Few filmmakers in recent history have encountered as many hardships and calamities as Terry Gilliam. From fights with studio executives to abandoned projects to a lead actor’s death, Gilliam has endured some of the worst mishaps imaginable in film production. Yet throughout it all, he’s managed to produce a small but singular filmography of tremendous imagination and uncompromising vision. Thus Gilliam is also one of cinema’s most persistent survivors.
As further testament to his perseverance, Terry Gilliam turns 70 on November 22. In celebration of his birthday, the Gateway Film Center is screening four films — Brazil (1985), Monty Python and the Holy Grail (1975), 12 Monkeys (1995), and The Adventures of Baron Munchausen (1988) — as part of their ongoing midnight series, Alive! Late Night Movies. The series starts this weekend with Brazil and continues every Friday and Saturday evening at midnight throughout the month of November, with encore performances on Sundays at 1:30 pm.
Due to availability, all films will be presented in DVD instead of original 35mm prints. Yet for only $5, this offers Columbus audiences a great chance to re-discover Gilliam’s twisted idiosyncrasies on the big screen.
Gilliam first gained distinction as the sole American on the BBC comedy sketch show Monty Python’s Flying Circus. However, his strong visual and anarchic sensibilities had precedents with his earlier career in art direction and advertising, namely a stint with Harvey Kurtzman’s satiric magazine Help! After some political and creative hang-ups in his native homeland, he immigrated to the UK in the late ‘60’s, where he joined the Monty Python troupe as writer and animator.
By 1975, his duties expanded to co-director with the release of Monty Python and the Holy Grail. The film’s freewheeling, irreverent spirit established Gilliam’s career-long affinity for farcical and fantastical antics, as well as his reputation as a resourceful filmmaker. After the relatively inexpensive Jabberwocky (1977) and Time Bandits (1981), Gilliam ironically received funding from Universal Studios to produce his most ambitious and acclaimed work, Brazil, an ostensibly anti-commercial dark comedy that traces the mental collapse of a civil servant in a Kafkaesque bureaucratic dystopia. With its impressive set designs and dense, Wellesian wide-angle compositions, Brazil forever cemented Gilliam as a bold visual stylist. It also reinforced his preoccupation with unsettling themes, particularly the issues of identity and sanity, and surreal landscapes that resurfaced in subsequent films, from 12 Monkeys to Fear and Loathing in Las Vegas (1998).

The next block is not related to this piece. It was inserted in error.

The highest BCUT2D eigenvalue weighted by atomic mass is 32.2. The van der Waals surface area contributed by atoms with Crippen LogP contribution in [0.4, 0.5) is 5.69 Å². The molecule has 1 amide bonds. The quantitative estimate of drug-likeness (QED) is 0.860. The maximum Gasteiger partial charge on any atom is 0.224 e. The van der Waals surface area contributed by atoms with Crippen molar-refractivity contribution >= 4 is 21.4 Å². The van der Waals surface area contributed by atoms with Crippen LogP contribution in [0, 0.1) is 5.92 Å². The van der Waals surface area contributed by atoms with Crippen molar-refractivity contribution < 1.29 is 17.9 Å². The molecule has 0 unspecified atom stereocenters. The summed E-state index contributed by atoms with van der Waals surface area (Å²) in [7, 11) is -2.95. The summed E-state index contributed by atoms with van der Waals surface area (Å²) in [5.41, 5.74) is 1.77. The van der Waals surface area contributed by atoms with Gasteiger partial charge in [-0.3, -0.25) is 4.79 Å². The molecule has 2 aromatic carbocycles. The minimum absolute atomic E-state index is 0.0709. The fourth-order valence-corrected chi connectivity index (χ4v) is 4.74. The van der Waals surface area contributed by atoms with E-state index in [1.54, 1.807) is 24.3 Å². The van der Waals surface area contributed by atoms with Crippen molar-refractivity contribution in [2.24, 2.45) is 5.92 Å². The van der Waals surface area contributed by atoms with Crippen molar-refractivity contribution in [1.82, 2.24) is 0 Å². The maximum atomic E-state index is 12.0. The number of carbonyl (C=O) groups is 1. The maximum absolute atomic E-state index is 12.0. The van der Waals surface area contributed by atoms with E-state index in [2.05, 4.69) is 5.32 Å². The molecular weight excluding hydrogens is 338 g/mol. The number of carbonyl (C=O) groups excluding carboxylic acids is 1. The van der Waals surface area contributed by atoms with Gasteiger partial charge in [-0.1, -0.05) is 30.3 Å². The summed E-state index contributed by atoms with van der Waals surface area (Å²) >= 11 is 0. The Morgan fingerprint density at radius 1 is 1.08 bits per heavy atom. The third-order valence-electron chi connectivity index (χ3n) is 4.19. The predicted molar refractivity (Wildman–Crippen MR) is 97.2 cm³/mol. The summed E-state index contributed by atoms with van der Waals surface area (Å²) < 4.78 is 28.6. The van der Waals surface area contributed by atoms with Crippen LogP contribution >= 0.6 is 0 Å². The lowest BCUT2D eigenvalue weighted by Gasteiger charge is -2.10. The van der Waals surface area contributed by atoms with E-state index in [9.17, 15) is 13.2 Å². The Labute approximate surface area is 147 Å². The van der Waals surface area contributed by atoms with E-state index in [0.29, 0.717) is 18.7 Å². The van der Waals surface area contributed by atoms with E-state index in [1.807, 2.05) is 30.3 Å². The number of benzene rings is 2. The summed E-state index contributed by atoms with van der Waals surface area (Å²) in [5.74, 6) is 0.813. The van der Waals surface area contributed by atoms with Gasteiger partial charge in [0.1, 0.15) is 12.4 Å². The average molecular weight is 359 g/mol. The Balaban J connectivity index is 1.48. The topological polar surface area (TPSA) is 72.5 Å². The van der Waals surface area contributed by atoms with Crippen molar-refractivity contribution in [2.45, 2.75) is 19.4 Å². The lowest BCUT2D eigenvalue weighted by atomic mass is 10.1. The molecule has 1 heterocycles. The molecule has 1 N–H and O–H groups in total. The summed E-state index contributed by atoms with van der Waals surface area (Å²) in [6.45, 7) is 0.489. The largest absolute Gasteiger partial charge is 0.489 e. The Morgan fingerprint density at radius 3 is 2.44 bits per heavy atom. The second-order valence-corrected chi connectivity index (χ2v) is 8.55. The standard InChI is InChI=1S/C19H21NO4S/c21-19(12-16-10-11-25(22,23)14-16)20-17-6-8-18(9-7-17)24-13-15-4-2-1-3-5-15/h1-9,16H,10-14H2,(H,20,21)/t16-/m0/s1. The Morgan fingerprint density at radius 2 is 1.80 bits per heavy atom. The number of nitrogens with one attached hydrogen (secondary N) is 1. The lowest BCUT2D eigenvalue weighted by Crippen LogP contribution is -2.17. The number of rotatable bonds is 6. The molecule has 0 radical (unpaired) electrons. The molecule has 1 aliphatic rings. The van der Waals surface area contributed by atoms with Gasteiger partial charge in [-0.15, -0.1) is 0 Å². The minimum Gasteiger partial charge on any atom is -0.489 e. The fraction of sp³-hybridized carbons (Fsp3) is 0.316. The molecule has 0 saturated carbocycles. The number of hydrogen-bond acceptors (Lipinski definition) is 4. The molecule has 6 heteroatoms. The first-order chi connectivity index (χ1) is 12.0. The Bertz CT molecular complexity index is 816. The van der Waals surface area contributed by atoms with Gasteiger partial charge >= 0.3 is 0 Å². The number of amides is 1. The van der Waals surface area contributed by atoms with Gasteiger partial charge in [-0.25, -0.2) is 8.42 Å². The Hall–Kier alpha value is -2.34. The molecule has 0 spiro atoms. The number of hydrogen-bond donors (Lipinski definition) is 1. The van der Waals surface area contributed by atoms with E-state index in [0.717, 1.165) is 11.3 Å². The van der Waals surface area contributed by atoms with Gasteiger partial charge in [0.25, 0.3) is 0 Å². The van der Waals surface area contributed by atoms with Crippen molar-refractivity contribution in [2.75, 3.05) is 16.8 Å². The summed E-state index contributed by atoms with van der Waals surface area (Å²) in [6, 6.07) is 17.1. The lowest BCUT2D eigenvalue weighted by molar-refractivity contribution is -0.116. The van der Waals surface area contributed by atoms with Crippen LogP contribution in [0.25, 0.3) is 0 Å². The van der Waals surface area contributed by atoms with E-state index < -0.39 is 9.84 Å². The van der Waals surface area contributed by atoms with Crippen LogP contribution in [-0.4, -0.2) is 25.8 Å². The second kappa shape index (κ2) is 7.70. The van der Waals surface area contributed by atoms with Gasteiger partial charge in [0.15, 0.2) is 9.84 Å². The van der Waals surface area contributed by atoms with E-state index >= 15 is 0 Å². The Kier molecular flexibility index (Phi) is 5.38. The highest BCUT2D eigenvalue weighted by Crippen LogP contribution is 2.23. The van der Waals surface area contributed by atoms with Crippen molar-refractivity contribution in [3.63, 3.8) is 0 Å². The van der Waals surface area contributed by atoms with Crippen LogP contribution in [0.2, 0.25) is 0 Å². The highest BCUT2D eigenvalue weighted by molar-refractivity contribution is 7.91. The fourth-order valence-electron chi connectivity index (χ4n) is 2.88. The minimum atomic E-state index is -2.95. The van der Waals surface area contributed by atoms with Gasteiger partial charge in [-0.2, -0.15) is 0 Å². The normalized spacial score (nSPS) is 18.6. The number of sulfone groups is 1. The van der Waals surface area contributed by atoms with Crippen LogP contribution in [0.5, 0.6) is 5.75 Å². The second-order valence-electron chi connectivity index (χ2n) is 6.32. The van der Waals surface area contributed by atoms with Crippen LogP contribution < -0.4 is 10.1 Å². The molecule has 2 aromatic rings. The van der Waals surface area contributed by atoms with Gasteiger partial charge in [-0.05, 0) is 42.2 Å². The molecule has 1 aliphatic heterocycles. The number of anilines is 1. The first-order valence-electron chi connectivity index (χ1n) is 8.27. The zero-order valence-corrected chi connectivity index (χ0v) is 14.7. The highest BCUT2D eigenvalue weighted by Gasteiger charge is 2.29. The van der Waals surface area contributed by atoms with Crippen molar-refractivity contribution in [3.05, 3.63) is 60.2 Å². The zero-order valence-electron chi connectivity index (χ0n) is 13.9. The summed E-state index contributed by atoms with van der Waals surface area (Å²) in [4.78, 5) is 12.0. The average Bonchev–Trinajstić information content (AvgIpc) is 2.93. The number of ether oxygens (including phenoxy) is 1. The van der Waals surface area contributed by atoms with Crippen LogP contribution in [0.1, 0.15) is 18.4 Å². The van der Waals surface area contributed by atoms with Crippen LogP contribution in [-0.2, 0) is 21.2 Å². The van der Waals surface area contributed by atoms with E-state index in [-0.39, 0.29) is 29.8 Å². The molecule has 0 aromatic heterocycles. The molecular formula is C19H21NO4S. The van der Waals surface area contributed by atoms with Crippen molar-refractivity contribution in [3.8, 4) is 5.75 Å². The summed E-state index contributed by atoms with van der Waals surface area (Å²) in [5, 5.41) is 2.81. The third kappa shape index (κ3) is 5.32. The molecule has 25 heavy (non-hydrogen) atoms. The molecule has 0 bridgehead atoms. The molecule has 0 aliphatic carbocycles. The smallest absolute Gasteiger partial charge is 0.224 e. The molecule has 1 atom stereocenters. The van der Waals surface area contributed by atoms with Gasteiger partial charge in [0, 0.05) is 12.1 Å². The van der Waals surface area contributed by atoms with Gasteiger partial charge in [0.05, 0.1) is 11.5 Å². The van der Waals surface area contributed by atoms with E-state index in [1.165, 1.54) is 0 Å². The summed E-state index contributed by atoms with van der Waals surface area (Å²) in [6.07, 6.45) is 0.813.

Equally as fascinating as the film itself was the chaos that surrounded its conception. Disputes over editing and creative decisions arose between Gilliam and Universal, which resulted in several versions of the film and minimal marketing. As a consequence, the film performed poorly at the box-office and inaugurated his long ambivalent relationship with Hollywood. His subsequent feature, The Adventures of Baron Munchausen, was also a box-office failure, due in part to budget over costs and limited distribution.
Financial failure tarnished the director’s esteem with studios as a bankable director, but he eventually redeemed himself with accessible movies like the Oscar-nominated The Fisher King (1991) and The Brothers Grimm (2005). Since then, he’s wavered between triumph and adversity. A string of stalled projects throughout the 1990’s culminated with The Man Who Killed Don Quixote (2000), whose production was upset by countless disasters, from flash floods to the injury of star Jean Rochefort.
His most recent feature, The Imaginarium of Doctor Parnassus (2009), nearly faced a similar fate, when actor Heath Ledger died mid-production. But Gilliam has never been one to give up easily. Rather than re-shoot the film, Gilliam resorted to multiple castings and a plot device in which Ledger’s character transforms into various personas. What resulted was an imaginative and resourceful solution to catastrophe that embodies his resilience as a filmmaker. That Terry Gilliam is now returning to his abandoned Don Quixote just goes to show he’s an undaunted force to be reckoned with.
For additional information about the series, please visit: www.gatewayfilmcenter.com